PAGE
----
Cortical neurons process information on multiple timescales, and neurons that remain active during delay periods lasting seconds have been recorded in the parietal and prefrontal cortex. However, the underlying mechanisms for the emergence of neuronal timescales stable enough to support working memory are unclear. A spiking recurrent neural network (RNN) model was trained on a working memory task and unit activity was compared with single neurons in the primate prefrontal cortex. The temporal properties of our model and the neural data are remarkably similar. Analysis of the RNN model revealed strong inhibitory-to-inhibitory connections underlying a disinhibitory microcircuit as a critical component for long neuronal timescales and working memory maintenance. Enhancing inhibitory-to-inhibitory connections led to more stable temporal dynamics and improved task performance. The same network can perform other tasks without disrupting its pre-existing timescale architecture, suggesting that strong inhibitory signaling underlies a flexible working memory network.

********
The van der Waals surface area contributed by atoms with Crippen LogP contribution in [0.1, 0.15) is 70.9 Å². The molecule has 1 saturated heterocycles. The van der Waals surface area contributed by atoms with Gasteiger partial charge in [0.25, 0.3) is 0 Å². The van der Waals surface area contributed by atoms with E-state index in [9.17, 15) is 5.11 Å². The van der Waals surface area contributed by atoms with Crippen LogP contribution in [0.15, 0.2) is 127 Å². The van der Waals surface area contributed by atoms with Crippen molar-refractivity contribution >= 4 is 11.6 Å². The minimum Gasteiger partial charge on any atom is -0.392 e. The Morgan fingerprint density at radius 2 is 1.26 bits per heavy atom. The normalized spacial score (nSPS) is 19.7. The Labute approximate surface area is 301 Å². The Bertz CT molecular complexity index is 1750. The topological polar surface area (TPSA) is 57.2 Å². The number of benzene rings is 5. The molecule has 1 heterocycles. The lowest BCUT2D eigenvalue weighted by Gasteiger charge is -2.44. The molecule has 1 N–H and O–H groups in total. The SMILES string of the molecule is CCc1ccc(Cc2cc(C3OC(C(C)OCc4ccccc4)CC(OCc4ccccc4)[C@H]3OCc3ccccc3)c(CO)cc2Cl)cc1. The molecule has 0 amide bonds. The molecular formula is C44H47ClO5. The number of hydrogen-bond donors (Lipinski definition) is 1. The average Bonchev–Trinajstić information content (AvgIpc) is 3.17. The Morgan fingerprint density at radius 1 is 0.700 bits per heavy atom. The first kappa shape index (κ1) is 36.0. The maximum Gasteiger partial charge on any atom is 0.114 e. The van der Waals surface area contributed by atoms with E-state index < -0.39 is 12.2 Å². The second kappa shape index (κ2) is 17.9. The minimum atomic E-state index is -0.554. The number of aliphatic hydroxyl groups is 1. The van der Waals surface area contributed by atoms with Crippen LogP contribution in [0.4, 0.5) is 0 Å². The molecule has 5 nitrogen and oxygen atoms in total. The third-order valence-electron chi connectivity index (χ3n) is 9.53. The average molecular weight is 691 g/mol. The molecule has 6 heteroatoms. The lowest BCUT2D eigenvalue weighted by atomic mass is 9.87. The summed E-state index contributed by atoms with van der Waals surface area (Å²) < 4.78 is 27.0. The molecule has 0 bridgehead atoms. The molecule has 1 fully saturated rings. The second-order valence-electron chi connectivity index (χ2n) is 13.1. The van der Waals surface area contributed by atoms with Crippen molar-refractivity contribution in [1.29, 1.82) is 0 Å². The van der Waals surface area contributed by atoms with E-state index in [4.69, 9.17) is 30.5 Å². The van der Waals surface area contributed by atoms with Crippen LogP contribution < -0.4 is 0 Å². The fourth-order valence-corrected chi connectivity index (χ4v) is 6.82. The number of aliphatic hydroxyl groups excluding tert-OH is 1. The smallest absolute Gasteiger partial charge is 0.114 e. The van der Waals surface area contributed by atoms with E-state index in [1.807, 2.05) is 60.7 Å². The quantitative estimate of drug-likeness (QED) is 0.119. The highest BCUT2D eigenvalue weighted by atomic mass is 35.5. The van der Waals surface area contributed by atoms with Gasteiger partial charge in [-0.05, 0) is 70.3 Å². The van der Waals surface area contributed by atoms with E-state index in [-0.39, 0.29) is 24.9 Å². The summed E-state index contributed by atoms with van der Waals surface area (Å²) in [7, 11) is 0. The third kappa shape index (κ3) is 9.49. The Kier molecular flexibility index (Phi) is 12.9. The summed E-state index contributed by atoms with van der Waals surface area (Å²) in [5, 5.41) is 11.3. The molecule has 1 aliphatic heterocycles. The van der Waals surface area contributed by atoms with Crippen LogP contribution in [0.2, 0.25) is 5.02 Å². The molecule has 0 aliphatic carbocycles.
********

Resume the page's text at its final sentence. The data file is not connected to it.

1. To learn a new approach to understanding brain function by creating networks to perform tasks using machine learning
2. To learn how how to probe these networks to discover how they solve a task
3. To learn how these models can be used to formulate experimentally testable hypotheses